He was also the first philosopher we know who realized that the celestial body we call the Milky Way is actually formed from the light of distant stars, even though many later philosophers (including Aristotle) argued against this. He was also among the first to propose that the universe contains many worlds, some of which may be inhabited. He devoted many of the later years of his life to researches into the properties of minerals and plants, although we have no record of any conclusion she may have drawn.

Gorgias (c. 487 – 376 B.C.)


gorgiasGorgias (c. 487 – 376 B.C.) was a Pre-Socratic Greek philosopher, orator and rhetorician from Sicily. Along with Protagoras, he was one of the major figures in the first generation of Sophists.

Both Plato and Aristotle criticized Gorgias severely, labelling him as a mere sophist (in the derogatory sense of “sophistry”) whose primary goal was to make money by appearing wise and clever, and not a true philosopher. However, he was undeniably highly influential and, in bringing his rhetorical innovations from his native Sicily to Athens and Attica, he also contributed to the diffusion of the Attic dialect as the language of literary prose.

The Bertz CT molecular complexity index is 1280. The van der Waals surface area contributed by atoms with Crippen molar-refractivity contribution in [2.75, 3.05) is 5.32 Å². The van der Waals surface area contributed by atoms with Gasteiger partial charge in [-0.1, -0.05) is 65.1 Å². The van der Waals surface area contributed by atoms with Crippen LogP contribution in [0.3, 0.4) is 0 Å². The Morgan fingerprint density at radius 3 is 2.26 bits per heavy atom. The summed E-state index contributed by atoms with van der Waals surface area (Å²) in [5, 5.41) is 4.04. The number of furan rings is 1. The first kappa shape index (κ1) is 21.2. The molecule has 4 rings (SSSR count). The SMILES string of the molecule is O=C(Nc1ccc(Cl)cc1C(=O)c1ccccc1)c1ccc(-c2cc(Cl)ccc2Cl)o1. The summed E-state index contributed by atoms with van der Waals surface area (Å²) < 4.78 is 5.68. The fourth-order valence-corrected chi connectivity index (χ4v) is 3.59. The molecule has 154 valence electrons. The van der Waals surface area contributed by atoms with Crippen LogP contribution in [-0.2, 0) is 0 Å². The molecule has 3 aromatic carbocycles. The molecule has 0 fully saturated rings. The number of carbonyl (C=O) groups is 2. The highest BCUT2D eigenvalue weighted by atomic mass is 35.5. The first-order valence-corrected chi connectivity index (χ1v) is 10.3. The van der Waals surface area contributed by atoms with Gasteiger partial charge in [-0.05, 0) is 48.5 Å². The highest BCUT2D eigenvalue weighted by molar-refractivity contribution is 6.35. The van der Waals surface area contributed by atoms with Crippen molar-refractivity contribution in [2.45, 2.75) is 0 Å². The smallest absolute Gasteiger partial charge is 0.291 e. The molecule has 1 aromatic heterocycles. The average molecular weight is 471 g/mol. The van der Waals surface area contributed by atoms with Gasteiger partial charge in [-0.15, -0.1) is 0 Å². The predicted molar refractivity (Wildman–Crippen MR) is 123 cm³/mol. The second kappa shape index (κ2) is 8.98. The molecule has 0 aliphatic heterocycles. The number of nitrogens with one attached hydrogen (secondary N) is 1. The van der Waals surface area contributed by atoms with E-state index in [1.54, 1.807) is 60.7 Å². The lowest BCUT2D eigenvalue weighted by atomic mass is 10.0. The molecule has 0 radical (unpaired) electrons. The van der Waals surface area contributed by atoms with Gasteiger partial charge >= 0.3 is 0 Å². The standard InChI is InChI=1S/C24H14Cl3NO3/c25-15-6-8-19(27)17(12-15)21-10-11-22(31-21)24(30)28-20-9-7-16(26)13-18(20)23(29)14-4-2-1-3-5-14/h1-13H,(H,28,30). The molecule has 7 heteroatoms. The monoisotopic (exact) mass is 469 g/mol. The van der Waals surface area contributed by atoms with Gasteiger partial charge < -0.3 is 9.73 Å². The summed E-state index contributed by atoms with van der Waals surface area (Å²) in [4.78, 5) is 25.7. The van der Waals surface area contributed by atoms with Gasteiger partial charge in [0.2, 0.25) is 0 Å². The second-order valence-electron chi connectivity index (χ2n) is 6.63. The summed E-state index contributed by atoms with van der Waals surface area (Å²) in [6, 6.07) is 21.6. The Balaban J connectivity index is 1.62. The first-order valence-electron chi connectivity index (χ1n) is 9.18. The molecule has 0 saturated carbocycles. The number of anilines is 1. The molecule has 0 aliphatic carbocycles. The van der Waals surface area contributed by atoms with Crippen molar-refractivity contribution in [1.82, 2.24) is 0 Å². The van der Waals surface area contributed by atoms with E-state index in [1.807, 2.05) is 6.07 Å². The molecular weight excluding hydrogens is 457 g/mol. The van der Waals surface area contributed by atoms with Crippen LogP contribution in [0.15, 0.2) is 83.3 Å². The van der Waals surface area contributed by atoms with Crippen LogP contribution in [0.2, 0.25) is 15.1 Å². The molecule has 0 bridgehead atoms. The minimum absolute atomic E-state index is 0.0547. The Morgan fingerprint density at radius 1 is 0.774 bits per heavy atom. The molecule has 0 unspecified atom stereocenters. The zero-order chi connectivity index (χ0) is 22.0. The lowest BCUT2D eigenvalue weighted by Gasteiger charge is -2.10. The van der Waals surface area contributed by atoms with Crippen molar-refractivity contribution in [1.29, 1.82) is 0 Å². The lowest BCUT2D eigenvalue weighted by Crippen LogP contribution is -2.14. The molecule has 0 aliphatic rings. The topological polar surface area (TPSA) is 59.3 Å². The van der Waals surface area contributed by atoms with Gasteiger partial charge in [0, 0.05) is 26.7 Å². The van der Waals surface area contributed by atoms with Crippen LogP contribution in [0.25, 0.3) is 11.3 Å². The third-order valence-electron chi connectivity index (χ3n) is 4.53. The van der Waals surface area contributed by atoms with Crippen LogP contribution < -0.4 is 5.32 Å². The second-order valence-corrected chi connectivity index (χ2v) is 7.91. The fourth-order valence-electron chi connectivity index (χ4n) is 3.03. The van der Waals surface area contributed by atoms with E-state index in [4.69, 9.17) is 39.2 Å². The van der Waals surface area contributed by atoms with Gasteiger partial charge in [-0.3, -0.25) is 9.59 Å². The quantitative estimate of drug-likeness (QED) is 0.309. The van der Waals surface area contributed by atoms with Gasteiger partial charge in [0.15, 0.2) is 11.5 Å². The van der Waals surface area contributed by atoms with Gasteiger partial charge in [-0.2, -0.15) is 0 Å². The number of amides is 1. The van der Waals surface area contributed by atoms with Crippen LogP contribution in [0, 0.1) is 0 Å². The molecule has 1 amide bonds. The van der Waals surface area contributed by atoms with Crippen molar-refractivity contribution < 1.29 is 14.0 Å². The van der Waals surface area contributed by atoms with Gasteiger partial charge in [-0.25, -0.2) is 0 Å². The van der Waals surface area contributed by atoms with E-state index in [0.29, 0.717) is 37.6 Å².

Gorgias (pronounced GOR-jas) was born around 487 B.C. (or possibly 483 B.C.) in Leontini, a Greek colony in Sicily. His father was named Charmantides, and he had at least two siblings, a brother named Herodicus and a (unnamed) sister. In his youth, he may have been a pupil of Empedocles, although he would only have been a few years younger. He was familiar with the works of Zeno of Elea and used his paradoxes (especially the so-called “arguments against motion”) in his own work.